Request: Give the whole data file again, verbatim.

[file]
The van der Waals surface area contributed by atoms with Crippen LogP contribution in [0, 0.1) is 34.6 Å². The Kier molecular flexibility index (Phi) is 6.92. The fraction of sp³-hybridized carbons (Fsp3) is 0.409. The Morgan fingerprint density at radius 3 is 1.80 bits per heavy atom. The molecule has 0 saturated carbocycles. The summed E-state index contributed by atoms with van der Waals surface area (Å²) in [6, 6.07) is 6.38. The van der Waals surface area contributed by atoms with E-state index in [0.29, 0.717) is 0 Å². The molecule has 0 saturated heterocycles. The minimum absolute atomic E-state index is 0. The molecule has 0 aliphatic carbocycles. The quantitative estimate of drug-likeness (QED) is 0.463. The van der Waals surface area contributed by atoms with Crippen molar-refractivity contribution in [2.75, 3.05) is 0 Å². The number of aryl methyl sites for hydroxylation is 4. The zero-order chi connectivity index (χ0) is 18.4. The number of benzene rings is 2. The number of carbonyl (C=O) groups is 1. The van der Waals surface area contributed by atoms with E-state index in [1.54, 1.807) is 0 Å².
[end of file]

The van der Waals surface area contributed by atoms with Crippen LogP contribution in [0, 0.1) is 34.6 Å². The Kier molecular flexibility index (Phi) is 6.92. The fraction of sp³-hybridized carbons (Fsp3) is 0.409. The Morgan fingerprint density at radius 3 is 1.80 bits per heavy atom. The molecule has 0 saturated carbocycles. The summed E-state index contributed by atoms with van der Waals surface area (Å²) in [6, 6.07) is 6.38. The van der Waals surface area contributed by atoms with E-state index in [0.29, 0.717) is 0 Å². The molecule has 0 saturated heterocycles. The minimum absolute atomic E-state index is 0. The molecule has 0 aliphatic carbocycles. The quantitative estimate of drug-likeness (QED) is 0.463. The van der Waals surface area contributed by atoms with Crippen molar-refractivity contribution in [2.75, 3.05) is 0 Å². The number of aryl methyl sites for hydroxylation is 4. The zero-order chi connectivity index (χ0) is 18.4. The number of benzene rings is 2. The number of carbonyl (C=O) groups is 1. The van der Waals surface area contributed by atoms with E-state index in [1.54, 1.807) is 0 Å².